3. The development of smart contracts involves creating them for the tokenized asset itself (ERC-20, ERC-721, ERC-1155), for the pools where funds will be deposited, and typically for the utility token of the protocol that will be traded on the exchange.
  4. Launching and listing the utility token. It's important not to get confused: a platform can have both an investment token, signifying ownership of the underlying asset (such as stocks or a share in a business center), and a regular token traded on the crypto exchange. For example, Centrifuge has $CFG, Maple has $MPL, and so on. Many RWF protocols currently do not have their own token.
  5. Launching pools for underlying assets (where necessary) and commencing the issuance of RWA tokens or NFT minting. 

Dynamics of the RWA market

According to Galaxy's calculations, the Total Value Locked (TVL), which represents the total deposited funds on RWA platform contracts, amounts to $2.5 billion (excluding stablecoins). This figure has increased by 82% in 2023 alone.

According to Outlier Ventures' estimate, the Total Addressable Market (TAM) for RWA could reach $20 trillion by 2030.

The main market subsegments (as per rwa.xyz) include gold (TVL $920 million), US Treasuries (TVL $768 million as of December 10, 2023), private loans (TVL $580 million), and the tokenization of real estate income ($178 million).

Interestingly, in the media, real estate sales are most often mentioned in the context of RWA. In reality, cases of entire apartments being sold as NFTs are few, and they are more of media value. Investors are interested in generating regular rental income on-chain, rather than owning the asset per se or completing a transaction in the form of transferring NFTs.

That Famous Apartment: The penthouse of TechCrunch founder Michael Arrington in Kyiv, sold as an NFT on the Propy platform in 2021. Source: CoinDesk

That Famous Apartment: The penthouse of TechCrunch founder Michael Arrington in Kyiv, sold as an NFT on the Propy platform in 2021. Source: CoinDesk

Major challenges in the RWA sector

Regulation

From the startup's perspective

Currently, only a few jurisdictions have clear regulations that can be applied to tokenized real-world assets, such as Switzerland, Abu Dhabi, Hong Kong, and Singapore. However, regulations vary between countries, and different types of tokenized RWAs are subject to different regulatory approaches.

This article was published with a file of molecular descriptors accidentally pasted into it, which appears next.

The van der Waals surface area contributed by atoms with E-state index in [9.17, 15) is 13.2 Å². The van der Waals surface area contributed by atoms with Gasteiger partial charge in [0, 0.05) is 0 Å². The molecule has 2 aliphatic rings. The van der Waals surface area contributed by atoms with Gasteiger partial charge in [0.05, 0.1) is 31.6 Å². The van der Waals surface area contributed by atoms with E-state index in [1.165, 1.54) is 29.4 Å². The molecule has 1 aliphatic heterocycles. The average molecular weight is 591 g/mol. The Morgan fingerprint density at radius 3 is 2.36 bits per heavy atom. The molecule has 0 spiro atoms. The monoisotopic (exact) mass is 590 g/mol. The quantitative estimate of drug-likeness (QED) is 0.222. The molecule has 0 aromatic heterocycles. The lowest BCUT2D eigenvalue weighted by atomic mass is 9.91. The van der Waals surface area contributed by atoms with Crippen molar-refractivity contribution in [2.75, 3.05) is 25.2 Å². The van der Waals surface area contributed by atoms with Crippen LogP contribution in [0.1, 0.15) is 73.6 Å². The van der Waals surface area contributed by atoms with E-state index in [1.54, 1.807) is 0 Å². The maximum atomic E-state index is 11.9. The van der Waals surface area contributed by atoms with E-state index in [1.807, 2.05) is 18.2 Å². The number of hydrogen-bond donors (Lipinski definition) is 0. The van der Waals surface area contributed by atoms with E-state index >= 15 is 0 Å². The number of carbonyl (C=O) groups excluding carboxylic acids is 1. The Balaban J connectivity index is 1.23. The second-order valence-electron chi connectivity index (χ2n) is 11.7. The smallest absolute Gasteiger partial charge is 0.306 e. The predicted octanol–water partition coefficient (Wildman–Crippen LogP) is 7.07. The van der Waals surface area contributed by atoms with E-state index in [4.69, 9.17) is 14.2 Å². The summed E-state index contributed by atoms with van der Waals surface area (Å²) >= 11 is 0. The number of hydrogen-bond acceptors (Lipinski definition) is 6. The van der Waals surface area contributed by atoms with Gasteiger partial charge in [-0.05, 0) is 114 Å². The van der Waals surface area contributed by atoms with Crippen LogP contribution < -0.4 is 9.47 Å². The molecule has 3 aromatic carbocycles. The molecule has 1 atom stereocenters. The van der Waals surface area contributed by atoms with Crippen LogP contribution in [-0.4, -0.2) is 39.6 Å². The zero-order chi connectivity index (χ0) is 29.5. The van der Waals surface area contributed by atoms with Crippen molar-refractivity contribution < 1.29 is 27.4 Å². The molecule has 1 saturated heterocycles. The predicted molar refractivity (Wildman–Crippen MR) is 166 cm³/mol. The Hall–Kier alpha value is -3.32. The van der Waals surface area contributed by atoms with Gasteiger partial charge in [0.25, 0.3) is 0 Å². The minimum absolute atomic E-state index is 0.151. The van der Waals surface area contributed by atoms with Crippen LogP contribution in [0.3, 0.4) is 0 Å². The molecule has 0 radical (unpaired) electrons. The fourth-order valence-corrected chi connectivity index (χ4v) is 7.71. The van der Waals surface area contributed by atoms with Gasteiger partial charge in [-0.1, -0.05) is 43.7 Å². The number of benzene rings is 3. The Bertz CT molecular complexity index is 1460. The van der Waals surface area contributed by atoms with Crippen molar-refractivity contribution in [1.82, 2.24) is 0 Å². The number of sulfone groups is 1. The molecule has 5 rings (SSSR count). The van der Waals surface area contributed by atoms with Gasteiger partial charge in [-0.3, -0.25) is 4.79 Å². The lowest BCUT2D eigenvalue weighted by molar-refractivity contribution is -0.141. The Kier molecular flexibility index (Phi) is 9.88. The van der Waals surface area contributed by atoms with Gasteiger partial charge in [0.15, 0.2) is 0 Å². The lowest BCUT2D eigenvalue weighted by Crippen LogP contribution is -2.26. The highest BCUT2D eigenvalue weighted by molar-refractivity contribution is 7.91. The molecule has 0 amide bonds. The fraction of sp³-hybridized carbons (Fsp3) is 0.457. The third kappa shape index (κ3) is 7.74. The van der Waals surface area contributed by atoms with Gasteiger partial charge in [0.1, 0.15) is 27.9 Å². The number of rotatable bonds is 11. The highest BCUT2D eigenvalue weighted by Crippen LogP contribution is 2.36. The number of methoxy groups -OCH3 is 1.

In most cases, tokenized assets are treated as security tokens and are regulated similarly to traditional securities. This means that startups need to obtain relevant licenses and comply with various restrictions regarding who they can offer services to.

From the investor's perspective

The primary goal of regulation is to protect investors. However, even in countries where the project is based and regulated, there are many unforeseen circumstances not covered by the rules.

For example:

  1. The business center associated with your token ownership is suddenly sold, and the new owner refuses to acknowledge RWA token holders.
  2. The startup sold tokens to investors in the United States, and now, due to SEC demands, it has been fined $10 million, facing bankruptcy.
  3. The territory where you reside becomes subject to international sanctions, and the startup can no longer provide services there.

In all these cases, as an investor, you are likely to incur financial losses. Who and how will protect your rights if the startup is in Abu Dhabi and you are in Russia? This remains uncertain.

Transparency

While smart contracts are believed to ensure transparency, blockchain is unaware of events and transactions occurring off-chain. For instance, a smart contract cannot verify if a startup truly owns the underlying asset it tokenizes and in what condition that asset is. Achieving transparency requires a reliable system of oracles, external audits, and, of course, effective state-level regulation.

Demand

Currently, the demand for utility tokens of RWA protocols often surpasses the demand for their products. For example, as of December 10, 2023, Centrifuge's ($CFG) market capitalization was $222 million, only slightly higher than the Total Value Locked (TVL) of the protocol, which was $248 million. Clearpool ($CPOOL) had a token capitalization ($30 million) higher than its TVL ($27 million).

For comparison:

- Aave's TVL is 4.5 times higher than the $AAVE token capitalization.

- MakerDAO's TVL exceeds MKR's capitalization almost sevenfold.

- Compound's TVL is 6.6 times higher than its capitalization.

Startups in this segment thrive because venture funds readily invest in them, hoping to achieve significant profits during the peak of the bull market. The main advantage of the RWA trend, similar to the AI narrative, is its novelty. During the previous bull rally, these concepts were not discussed, making the potential for token price growth higher compared to the more established GameFi and metaverse trends.